Specialty baking mix brand Foodstirs is expanding into fresh bakery with the launch of its first ready-to-eat offerings. The new product line features organic, grab-and-go miniature donuts, muffins and brownie bites that contain 50% less sugar than conventional options on the market.
“We call it ‘sugar optimized,'” said Greg Fleishman, co-founder and president of Santa Monica-based Foodstirs. “When we were developing our sweetener system, we wanted to make sure we were delivering a sweet flavor and a mouthfeel that was replicating pure cane sugar.”
A combination of organic cane sugar, tapioca syrup, agave inulin and stevia leaf extract is used to sweeten the products. Each donut, muffin or bite contains two or three grams of sugar.
Available online and in select retailers, items include powdered donuts, double chocolate donuts, blueberry muffins, chocolate chip muffins, chocolate brownie bites and snickerdoodle blondie bites.
“One thing we decided early on was this is going to be a fresh product,” Mr. Fleishman said. “It ships frozen, and it’s slacked out in the fresh bakery section where it has a 21-day shelf life. From a product proposition standpoint, that allowed us to create recipes that didn’t require shelf-life-extension preservatives. We are able to use most of the same ingredients that we use in the baking mixes.”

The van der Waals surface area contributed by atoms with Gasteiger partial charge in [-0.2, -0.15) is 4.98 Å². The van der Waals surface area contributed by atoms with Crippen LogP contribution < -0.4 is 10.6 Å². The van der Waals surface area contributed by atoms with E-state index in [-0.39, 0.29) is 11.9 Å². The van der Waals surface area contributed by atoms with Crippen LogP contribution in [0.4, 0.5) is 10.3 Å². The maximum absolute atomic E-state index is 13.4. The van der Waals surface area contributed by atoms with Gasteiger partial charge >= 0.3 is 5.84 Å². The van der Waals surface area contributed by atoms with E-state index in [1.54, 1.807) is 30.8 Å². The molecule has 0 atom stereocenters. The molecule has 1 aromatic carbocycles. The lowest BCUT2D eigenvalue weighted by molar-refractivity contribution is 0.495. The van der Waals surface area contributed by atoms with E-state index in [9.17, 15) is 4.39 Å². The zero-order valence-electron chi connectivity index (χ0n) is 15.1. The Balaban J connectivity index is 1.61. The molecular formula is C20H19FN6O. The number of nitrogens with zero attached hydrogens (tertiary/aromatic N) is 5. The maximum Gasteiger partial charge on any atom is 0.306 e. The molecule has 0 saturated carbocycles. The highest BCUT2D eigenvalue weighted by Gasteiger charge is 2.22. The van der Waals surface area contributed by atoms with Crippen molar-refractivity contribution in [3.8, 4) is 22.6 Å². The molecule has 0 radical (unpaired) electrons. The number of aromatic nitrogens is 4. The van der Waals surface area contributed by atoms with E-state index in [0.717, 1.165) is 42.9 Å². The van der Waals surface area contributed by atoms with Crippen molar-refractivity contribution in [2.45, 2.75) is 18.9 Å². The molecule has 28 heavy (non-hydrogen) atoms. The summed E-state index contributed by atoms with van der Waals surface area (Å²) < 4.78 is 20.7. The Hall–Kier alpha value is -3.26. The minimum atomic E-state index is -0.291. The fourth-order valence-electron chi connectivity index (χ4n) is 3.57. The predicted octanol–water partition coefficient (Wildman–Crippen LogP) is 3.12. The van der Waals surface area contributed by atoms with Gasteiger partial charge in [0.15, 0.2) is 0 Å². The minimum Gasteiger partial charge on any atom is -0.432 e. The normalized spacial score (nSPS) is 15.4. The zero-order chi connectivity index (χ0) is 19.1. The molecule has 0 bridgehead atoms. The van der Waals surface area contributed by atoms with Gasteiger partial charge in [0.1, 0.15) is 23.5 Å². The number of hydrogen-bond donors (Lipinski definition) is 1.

Founded in 2015, Foodstirs offers a range of baking kits and mixes for cakes, cookies, protein bars, brownies, pancakes and more. The company uses sustainably and ethically sourced ingredients such as fair-trade chocolate, biodynamic cane sugar, single-origin and identity-preserved flour and colors from natural sources. The products are sold in more than 10,000 retail outlets. The business has doubled year over year, Mr. Fleishman said.
The baking and dessert mixes market in the United States is valued at nearly $4 billion and has experienced declines in recent years, according to market research firm Mintel. Smaller households and interest in more convenient options from standalone and in-store bakeries have contributed to category weakness.
“The whole point of our company is to fill these gaps in the marketplace and to fulfill the needs of our consumers,” said Galit Laibow, co-founder and chief executive officer of Foodstirs. (A third co-founder is television and movie star Sarah Michelle Gellar). “People wanted portability, the same quality, taste and acceptability we provide in a baking mix, but they wanted something more convenient.”
Dollar sales in the bakery snacks segment grew 0.1% to $3.4 billion last year, according to Information Resources, Inc. The category is dominated by industry stalwarts McKee Foods Corp., Hostess Brands and Flowers Foods.
“There is such a glaring need, people wanting nostalgic food products that have been upgraded for modern times, and particularly for today’s sweet tooth,” Mr. Fleishman said. “It’s really obvious when you go into fresh bakery right now, there is nothing like what we’ve created, and there’s such an obvious need.”
Emerging brands are disrupting product categories across the grocery store, he added.
“It’s similar to Halo Top, when you think about it,” he said. “All these people wanted to indulge in a lovely frozen creamy dessert but didn’t want to be taking down 800 calories in one sitting. That mindset gets carried through other parts of the store. You’ve seen it happen in the candy aisle, and now we’re doing it in fresh bakery.
“We’re in 2019, and everybody is expecting these upgrades will happen with the foods they’ve been craving from when they were children.”
This content originally published in Food Business News.